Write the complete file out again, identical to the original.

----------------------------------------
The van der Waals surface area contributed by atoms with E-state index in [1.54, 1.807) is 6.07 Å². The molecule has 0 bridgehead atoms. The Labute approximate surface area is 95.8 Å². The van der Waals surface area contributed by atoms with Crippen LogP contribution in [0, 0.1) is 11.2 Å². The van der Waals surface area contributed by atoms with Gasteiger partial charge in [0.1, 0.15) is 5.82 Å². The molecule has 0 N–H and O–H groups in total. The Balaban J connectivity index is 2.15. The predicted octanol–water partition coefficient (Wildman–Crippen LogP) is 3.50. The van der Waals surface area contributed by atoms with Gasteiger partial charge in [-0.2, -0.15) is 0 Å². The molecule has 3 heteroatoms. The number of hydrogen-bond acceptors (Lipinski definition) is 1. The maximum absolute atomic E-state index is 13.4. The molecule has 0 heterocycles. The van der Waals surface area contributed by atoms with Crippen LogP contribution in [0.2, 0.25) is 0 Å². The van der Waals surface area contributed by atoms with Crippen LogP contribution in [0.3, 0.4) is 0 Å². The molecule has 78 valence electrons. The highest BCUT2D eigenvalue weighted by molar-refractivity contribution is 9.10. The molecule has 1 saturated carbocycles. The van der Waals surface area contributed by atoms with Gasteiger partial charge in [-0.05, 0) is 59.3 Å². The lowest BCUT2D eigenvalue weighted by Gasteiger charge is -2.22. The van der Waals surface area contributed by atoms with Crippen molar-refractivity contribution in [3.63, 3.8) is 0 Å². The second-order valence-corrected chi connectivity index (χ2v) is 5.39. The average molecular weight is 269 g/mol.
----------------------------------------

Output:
The van der Waals surface area contributed by atoms with E-state index in [1.54, 1.807) is 6.07 Å². The molecule has 0 bridgehead atoms. The Labute approximate surface area is 95.8 Å². The van der Waals surface area contributed by atoms with Crippen LogP contribution in [0, 0.1) is 11.2 Å². The van der Waals surface area contributed by atoms with Gasteiger partial charge in [0.1, 0.15) is 5.82 Å². The molecule has 0 N–H and O–H groups in total. The Balaban J connectivity index is 2.15. The predicted octanol–water partition coefficient (Wildman–Crippen LogP) is 3.50. The van der Waals surface area contributed by atoms with Gasteiger partial charge in [-0.2, -0.15) is 0 Å². The molecule has 3 heteroatoms. The number of hydrogen-bond acceptors (Lipinski definition) is 1. The maximum absolute atomic E-state index is 13.4. The molecule has 0 heterocycles. The van der Waals surface area contributed by atoms with Crippen LogP contribution in [0.2, 0.25) is 0 Å². The van der Waals surface area contributed by atoms with Crippen LogP contribution in [0.3, 0.4) is 0 Å². The molecule has 78 valence electrons. The highest BCUT2D eigenvalue weighted by molar-refractivity contribution is 9.10. The molecule has 1 saturated carbocycles. The van der Waals surface area contributed by atoms with Gasteiger partial charge in [-0.05, 0) is 59.3 Å². The lowest BCUT2D eigenvalue weighted by Gasteiger charge is -2.22. The van der Waals surface area contributed by atoms with Crippen molar-refractivity contribution in [3.63, 3.8) is 0 Å². The second-order valence-corrected chi connectivity index (χ2v) is 5.39. The average molecular weight is 269 g/mol.